This year we hosted around 54 different groups, from commercial sellers such as Infinity Foods (our main sponsor) (4) and Foodshed (5) to charities such as RSPB Brighton (6) and Sussex Wildlife Trust (7); gardening groups such as Craven Vale and Whitehawk Allotment Society and Moulsecoomb Forest Garden (8); as well as exciting organisations involved in work to help people become more aware of food, seeds, and their role in gaining the most from them such as Brighton and Hove Food Partnership (9) and Brighton Permaculture Trust (10). All these, as well as campaigns like Beyond GM (11), and then organisations who may be more expected at a seed swap event: people selling plants and seeds such as Pennard Plants (12) and Special Branch Tree Nursery (13).

Along with the stall-holders came a whole host of activities; things to make, such as Seed Freedom’s (14) seedbombs, things to see, such as the numerous plant varieties on sale, and even taste, such as the recipes being demonstrated by the Community Chef (15), and the large selection of honeys on the Blackman Bee farm (16) stall. Children’s activities were also on offer from the Slow Food UK (17) stall and Infinity Foods Cafe (18) were set up in the corner for anyone fancying a breather. And a breather may well be necessary; having weaved your way with fascination amongst the numerous stall holders, you still have not yet come to the helpfully signposted Seed Swap table itself.

On arriving at the Seed Swap table, first thing to do is hand over your own home-saved seeds – if you have any. In previous years the Seed Swap has accepted pretty much anything which people bring, though we have decided to become stricter on which seeds are allowed at the Swap as we realised that some are not worth swapping. For example, commercial and other seeds from hybridised plants have much less value as they will only produce one crop whereas open-pollinated seeds can theoretically be re-grown every year. If you have not saved any seeds, you can still participate in the seed swap; all seed packets are given away for a donation so even first-time growers can get started.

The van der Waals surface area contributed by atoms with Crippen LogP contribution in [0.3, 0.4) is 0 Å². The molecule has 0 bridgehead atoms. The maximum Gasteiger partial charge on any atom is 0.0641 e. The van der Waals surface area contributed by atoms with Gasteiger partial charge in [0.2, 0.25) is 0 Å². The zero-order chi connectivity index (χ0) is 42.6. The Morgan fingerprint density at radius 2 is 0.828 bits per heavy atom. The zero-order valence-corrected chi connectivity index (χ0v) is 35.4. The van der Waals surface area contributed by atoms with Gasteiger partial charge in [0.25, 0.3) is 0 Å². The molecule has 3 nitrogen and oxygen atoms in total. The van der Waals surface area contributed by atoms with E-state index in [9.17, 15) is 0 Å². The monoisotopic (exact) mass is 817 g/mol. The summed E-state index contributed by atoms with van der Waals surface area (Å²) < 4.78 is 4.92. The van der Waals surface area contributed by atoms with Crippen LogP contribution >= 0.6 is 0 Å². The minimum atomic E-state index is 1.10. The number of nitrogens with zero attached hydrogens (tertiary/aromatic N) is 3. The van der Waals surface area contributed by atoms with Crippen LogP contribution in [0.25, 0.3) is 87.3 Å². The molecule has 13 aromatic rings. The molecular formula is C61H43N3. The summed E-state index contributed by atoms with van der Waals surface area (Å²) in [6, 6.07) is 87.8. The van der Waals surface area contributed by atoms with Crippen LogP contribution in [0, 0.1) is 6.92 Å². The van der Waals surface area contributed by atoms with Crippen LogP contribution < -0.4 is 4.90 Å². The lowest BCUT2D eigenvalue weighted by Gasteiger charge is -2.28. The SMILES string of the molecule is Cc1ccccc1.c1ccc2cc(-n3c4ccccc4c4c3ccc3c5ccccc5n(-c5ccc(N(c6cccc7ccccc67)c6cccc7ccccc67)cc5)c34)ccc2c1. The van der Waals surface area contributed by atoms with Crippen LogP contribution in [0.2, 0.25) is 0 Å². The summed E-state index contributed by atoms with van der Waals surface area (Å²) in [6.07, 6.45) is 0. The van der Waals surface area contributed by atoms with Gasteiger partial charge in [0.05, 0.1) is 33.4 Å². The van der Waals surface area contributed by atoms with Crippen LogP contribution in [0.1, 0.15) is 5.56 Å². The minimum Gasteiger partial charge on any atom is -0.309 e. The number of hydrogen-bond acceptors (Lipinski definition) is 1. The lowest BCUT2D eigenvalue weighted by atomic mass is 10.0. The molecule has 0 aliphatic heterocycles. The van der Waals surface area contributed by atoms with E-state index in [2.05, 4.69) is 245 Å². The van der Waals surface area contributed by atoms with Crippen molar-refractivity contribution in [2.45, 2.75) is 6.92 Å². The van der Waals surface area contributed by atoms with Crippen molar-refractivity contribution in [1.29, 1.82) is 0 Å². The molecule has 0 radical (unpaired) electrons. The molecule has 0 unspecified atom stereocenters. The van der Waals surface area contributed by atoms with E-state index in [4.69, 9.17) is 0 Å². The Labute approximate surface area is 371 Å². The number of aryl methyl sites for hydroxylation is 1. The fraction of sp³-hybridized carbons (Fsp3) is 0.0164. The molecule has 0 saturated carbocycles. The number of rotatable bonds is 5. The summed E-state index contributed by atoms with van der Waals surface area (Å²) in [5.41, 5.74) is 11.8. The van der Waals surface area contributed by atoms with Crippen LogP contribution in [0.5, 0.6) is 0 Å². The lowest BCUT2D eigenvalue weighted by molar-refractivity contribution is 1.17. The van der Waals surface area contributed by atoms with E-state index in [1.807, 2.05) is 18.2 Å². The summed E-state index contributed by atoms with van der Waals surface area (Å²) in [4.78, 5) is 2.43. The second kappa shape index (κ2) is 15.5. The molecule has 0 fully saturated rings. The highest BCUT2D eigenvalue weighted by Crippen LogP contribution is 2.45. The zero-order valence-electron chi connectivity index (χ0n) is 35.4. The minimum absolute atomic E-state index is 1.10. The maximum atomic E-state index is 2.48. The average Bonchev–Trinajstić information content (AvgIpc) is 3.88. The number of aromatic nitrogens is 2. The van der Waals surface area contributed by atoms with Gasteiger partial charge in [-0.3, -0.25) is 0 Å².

Photo by Charlotte Haworth

Photo by Charlotte Haworth

Learn, save…celebrate!

As well as the seed swapping aspect, a key part of what makes Seedy Sunday special are the talks, helping to raise awareness of issues around seeds and seed saving, and enabling people to broaden their education on such matters. This year the ‘star speaker’ was a lady from the television – oh yes, we even have celebrities! Her name is Christine Walkden and she participated in a ‘Q&A’ session on gardening tips with Steve Bustin, this year’s chair of the Seedy Sunday Committee.

For those less star-struck but still thirsting for knowledge, we had talks on how to save seeds successfully from Pat Childerhouse and growing seed potatoes from Chris Smith of Pennard Plants (12). There was also a screening of some film clips from an upcoming film on seed saving – ‘From Seed to Seed’ (13) – by Nicholas Bell and Martina Widmer.

As mentioned on the Seedy Sunday programme, the whole event has recently been under threat by the proposed, though currently politically dead, EU regulation on Plant Reproductive Material (14). Last year saw a dramatic increase in the number of seed campaigns across Europe as a reaction to the legislation, with the result that, dire as the consequences of the regulation would have been in terms of biodiversity of our ecosystems and freedom of our people, it at least encouraged many more people who were otherwise unaware of such issues to take an interest in them. For more on the proposed regulation, you can see my article from last year here and a more up-to-date one here.

Though the PRM regulation is politically dead for now, the laws of the United Kingdom and indeed of Europe and much of the rest of the world are still far from accommodating when it comes to seed saving on anything less than an intensive industrial scale, and to discuss these issues we had Ben Raskin from the Soil Association with a talk entitled ‘Why does the European Union keep trying to interfere with our seeds and what can we do about it?’

Such issues are important to maintain an awareness of if we wish to keep saving and exchanging seeds. Of equal importance, however, is the celebration of these activities as a celebration of life itself. That Seedy Sunday is held at the same time as Imbolc is no accident: this is the time when life begins returning, symbolically and also physically. I heard many Seedy Sunday-ers commenting throughout the day that they feel as though they are just beginning to wake up after spending the wintertime ‘almost asleep’: such feelings are characteristic not only because of the grim damp greyness which is the British winter but simply as a manifestation of the cycle of life. For many who attend Seedy Sunday the day is just as much a social occasion as it is for business; and to add to the air of festivity we had the Acabella choir singing periodically throughout the day, with a capella songs about plants, trees and growing.